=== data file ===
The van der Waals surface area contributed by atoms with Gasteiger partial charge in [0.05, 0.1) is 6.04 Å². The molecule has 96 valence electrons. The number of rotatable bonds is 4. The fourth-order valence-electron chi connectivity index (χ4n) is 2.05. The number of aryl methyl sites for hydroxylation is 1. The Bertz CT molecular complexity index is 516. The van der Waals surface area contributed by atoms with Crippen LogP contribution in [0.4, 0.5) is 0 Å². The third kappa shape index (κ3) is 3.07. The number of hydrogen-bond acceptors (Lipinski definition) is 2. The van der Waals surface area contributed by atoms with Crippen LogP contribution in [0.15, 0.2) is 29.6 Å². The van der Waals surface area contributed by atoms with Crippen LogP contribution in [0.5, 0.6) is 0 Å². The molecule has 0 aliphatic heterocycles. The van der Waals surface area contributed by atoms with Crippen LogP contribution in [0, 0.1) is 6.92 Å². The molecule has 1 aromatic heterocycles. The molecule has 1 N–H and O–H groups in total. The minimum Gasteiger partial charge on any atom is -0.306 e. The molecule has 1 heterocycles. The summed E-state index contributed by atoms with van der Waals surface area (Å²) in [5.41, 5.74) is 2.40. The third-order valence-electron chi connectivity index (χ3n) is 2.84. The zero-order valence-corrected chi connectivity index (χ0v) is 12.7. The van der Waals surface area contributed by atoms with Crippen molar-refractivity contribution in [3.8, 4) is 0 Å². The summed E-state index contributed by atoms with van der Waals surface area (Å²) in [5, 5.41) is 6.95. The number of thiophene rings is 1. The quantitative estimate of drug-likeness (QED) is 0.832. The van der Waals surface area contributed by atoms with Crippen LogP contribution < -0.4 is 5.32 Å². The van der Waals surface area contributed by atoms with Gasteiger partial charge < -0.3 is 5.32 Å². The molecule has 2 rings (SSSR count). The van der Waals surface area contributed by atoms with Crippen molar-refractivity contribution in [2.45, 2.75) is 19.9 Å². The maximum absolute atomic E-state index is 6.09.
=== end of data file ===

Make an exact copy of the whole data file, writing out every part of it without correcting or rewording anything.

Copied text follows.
The van der Waals surface area contributed by atoms with Gasteiger partial charge in [0.05, 0.1) is 6.04 Å². The molecule has 96 valence electrons. The number of rotatable bonds is 4. The fourth-order valence-electron chi connectivity index (χ4n) is 2.05. The number of aryl methyl sites for hydroxylation is 1. The Bertz CT molecular complexity index is 516. The van der Waals surface area contributed by atoms with Crippen LogP contribution in [0.4, 0.5) is 0 Å². The third kappa shape index (κ3) is 3.07. The number of hydrogen-bond acceptors (Lipinski definition) is 2. The van der Waals surface area contributed by atoms with Crippen LogP contribution in [0.15, 0.2) is 29.6 Å². The van der Waals surface area contributed by atoms with Crippen LogP contribution in [0.5, 0.6) is 0 Å². The molecule has 0 aliphatic heterocycles. The van der Waals surface area contributed by atoms with Crippen LogP contribution in [0, 0.1) is 6.92 Å². The molecule has 1 aromatic heterocycles. The molecule has 1 N–H and O–H groups in total. The minimum Gasteiger partial charge on any atom is -0.306 e. The molecule has 1 heterocycles. The summed E-state index contributed by atoms with van der Waals surface area (Å²) in [5.41, 5.74) is 2.40. The third-order valence-electron chi connectivity index (χ3n) is 2.84. The zero-order valence-corrected chi connectivity index (χ0v) is 12.7. The van der Waals surface area contributed by atoms with Crippen molar-refractivity contribution in [3.8, 4) is 0 Å². The summed E-state index contributed by atoms with van der Waals surface area (Å²) in [5, 5.41) is 6.95. The number of thiophene rings is 1. The quantitative estimate of drug-likeness (QED) is 0.832. The van der Waals surface area contributed by atoms with Crippen LogP contribution < -0.4 is 5.32 Å². The van der Waals surface area contributed by atoms with Gasteiger partial charge < -0.3 is 5.32 Å². The molecule has 2 rings (SSSR count). The van der Waals surface area contributed by atoms with Crippen molar-refractivity contribution in [2.45, 2.75) is 19.9 Å². The maximum absolute atomic E-state index is 6.09.